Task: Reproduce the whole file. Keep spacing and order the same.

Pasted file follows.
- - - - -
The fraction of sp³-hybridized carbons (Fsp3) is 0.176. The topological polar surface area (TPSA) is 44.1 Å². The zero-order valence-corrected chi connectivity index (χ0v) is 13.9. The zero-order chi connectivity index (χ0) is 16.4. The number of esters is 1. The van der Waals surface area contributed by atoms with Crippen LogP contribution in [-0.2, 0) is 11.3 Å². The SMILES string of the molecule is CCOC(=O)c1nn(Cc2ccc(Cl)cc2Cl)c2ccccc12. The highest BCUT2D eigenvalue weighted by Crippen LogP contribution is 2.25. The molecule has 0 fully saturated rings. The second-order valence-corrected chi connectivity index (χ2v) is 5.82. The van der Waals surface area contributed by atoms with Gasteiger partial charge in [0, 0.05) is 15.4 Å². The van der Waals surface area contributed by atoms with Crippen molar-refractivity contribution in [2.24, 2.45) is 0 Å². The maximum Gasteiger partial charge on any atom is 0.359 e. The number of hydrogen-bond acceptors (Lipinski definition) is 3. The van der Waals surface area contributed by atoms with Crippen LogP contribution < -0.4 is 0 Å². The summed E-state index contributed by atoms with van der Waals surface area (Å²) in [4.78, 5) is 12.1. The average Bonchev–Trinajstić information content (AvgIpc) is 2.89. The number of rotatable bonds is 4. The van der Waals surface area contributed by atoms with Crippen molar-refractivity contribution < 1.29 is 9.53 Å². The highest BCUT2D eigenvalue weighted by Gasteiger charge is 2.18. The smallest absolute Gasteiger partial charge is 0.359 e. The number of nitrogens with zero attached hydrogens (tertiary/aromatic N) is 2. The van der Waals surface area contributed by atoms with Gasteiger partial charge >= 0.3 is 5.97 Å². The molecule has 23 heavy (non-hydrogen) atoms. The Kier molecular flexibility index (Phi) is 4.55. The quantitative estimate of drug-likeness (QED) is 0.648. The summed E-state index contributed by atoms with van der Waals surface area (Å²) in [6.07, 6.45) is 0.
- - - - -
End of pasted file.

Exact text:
The fraction of sp³-hybridized carbons (Fsp3) is 0.176. The topological polar surface area (TPSA) is 44.1 Å². The zero-order valence-corrected chi connectivity index (χ0v) is 13.9. The zero-order chi connectivity index (χ0) is 16.4. The number of esters is 1. The van der Waals surface area contributed by atoms with Crippen LogP contribution in [-0.2, 0) is 11.3 Å². The SMILES string of the molecule is CCOC(=O)c1nn(Cc2ccc(Cl)cc2Cl)c2ccccc12. The highest BCUT2D eigenvalue weighted by Crippen LogP contribution is 2.25. The molecule has 0 fully saturated rings. The second-order valence-corrected chi connectivity index (χ2v) is 5.82. The van der Waals surface area contributed by atoms with Gasteiger partial charge in [0, 0.05) is 15.4 Å². The van der Waals surface area contributed by atoms with Crippen molar-refractivity contribution in [2.24, 2.45) is 0 Å². The maximum Gasteiger partial charge on any atom is 0.359 e. The number of hydrogen-bond acceptors (Lipinski definition) is 3. The van der Waals surface area contributed by atoms with Crippen LogP contribution < -0.4 is 0 Å². The summed E-state index contributed by atoms with van der Waals surface area (Å²) in [4.78, 5) is 12.1. The average Bonchev–Trinajstić information content (AvgIpc) is 2.89. The number of rotatable bonds is 4. The van der Waals surface area contributed by atoms with Crippen molar-refractivity contribution < 1.29 is 9.53 Å². The highest BCUT2D eigenvalue weighted by Gasteiger charge is 2.18. The smallest absolute Gasteiger partial charge is 0.359 e. The number of nitrogens with zero attached hydrogens (tertiary/aromatic N) is 2. The van der Waals surface area contributed by atoms with Gasteiger partial charge >= 0.3 is 5.97 Å². The molecule has 23 heavy (non-hydrogen) atoms. The Kier molecular flexibility index (Phi) is 4.55. The quantitative estimate of drug-likeness (QED) is 0.648. The summed E-state index contributed by atoms with van der Waals surface area (Å²) in [6.07, 6.45) is 0.